Queer Ethics of Reading: The Archive of Slavery between Entanglement and Counterpoint

Sihko Siyotula, Cosmopolis Doodle


Elahe Haschemi Yekani (Flensburg University)

Queer Ethics of Reading: The Archive of Slavery between Entanglement and Counterpoint

 

In extension of, but also in distinction from, Edward Said’s famous conception of contrapuntal reading strategies that emphasise the influence of the colonies on metropolitan lifestyles, I propose that the emergence of modern Britishness was shaped globally already in the late eighteenth and early nineteenth century before the high time of imperialism and should be related more strongly to the debate on the abolition of slavery. I suggest to read literary texts as part of an entangled (rather than contrapuntal) literary history of British writing. My contribution to the lecture series “minor cosmopolitan theory” therefore begins with a methodological reflection on the ethical challenges of reading, particularly when dealing with the archive of slavery today. Contrasting the more overtly politicised queer impulse of embracing negative feelings, which critics such as Ann Cvetkovich propose, with what Stephen Best calls a depsychologising form of “surface reading”, I advocate a return to Sedgwickian queer reparative reading strategies that might function as a link between these supposedly contradictory methodological approaches. Following this theoretical reflection, I revisit Said’s landmark reading of Jane Austen’s Mansfield Park (1814) to discuss how familial feeling becomes increasingly permeable for subjects like Fanny Price and Robert Wedderburn, the radical orator and author of The Horrors of Slavery (1824), from the margins of the colonies and Britain’s class-bound society simultaneously. This focus on their entanglement also resists a clear-cut spatial binary of the colonial periphery versus the cosmopolitan centre and links questions of class and the new imperial and gendered ordering of Britain’s affective make-up in the course of the nineteenth century.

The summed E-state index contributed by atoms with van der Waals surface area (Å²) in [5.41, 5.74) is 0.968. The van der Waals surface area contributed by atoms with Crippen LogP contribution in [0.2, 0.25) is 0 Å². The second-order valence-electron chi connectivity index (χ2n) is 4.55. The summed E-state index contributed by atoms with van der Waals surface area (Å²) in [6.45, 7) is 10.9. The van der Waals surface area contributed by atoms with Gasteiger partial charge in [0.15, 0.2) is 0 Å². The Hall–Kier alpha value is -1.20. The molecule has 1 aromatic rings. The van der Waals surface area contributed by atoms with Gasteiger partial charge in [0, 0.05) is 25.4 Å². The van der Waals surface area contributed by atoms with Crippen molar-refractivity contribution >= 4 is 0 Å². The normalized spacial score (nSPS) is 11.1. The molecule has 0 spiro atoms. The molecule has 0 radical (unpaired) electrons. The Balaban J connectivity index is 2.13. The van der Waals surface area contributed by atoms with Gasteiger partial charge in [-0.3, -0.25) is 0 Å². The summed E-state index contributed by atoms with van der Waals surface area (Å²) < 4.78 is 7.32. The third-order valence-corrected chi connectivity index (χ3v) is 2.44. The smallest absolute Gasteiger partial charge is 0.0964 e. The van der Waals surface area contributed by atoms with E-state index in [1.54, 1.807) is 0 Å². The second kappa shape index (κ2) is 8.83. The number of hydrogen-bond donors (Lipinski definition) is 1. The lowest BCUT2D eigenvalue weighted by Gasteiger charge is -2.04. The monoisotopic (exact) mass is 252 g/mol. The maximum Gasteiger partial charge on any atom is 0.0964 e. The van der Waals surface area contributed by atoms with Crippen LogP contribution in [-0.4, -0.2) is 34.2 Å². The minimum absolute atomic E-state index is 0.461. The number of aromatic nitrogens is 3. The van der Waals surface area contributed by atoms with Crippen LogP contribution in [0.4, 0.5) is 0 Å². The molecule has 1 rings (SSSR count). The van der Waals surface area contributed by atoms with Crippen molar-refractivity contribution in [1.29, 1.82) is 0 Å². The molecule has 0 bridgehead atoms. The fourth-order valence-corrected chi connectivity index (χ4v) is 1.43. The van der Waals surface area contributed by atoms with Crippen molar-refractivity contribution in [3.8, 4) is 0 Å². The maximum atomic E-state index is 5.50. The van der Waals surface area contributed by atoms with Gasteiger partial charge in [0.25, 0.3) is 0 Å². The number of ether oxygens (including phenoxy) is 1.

Thursday, June 8th 2017; 18-20 // Campus Neues Palais, Building 9, Room 2.15 (second floor)

Seminar with Elahe Haschemi Yekani (University of Flensburg)

Each lecture is accompanied by a seminar conducted by the speaker, which picks up on the themes and talking points of the lecture. 

Friday, June 9th 2017; 10-12 

Short Bio

Elahe Haschemi Yekani is Junior Professor of English Literature at the University of Flensburg. Previously she was a fellow at the Institute for Advanced Study Konstanz and Assistant Professor at the Department of English at the University of Innsbruck in Austria. She is the author of The Privilege of Crisis. Narratives of Masculinities in Colonial and Postcolonial Literature, Photography and Film (Campus 2011) and co-editor of Erlöser. Figurationen männlicher Hegemonie (transcript 2007, ed. with Sven Glawion and Jana Husmann-Kastein) as well as Queer Futures: Reconsidering Ethics, Activism, and the Political (Ashgate 2013, ed. with Eveline Kilian and Beatrice Michaelis). Currently, she works on her second book, in which she traces an entangled literary history of canonical bourgeois novels of the late 18th and 19th century with the earliest written testimonies of Black British writers. Her research interests include the Anglophone novel, Queer Theory, Postcolonial and Gender/Masculinity Studies.

Web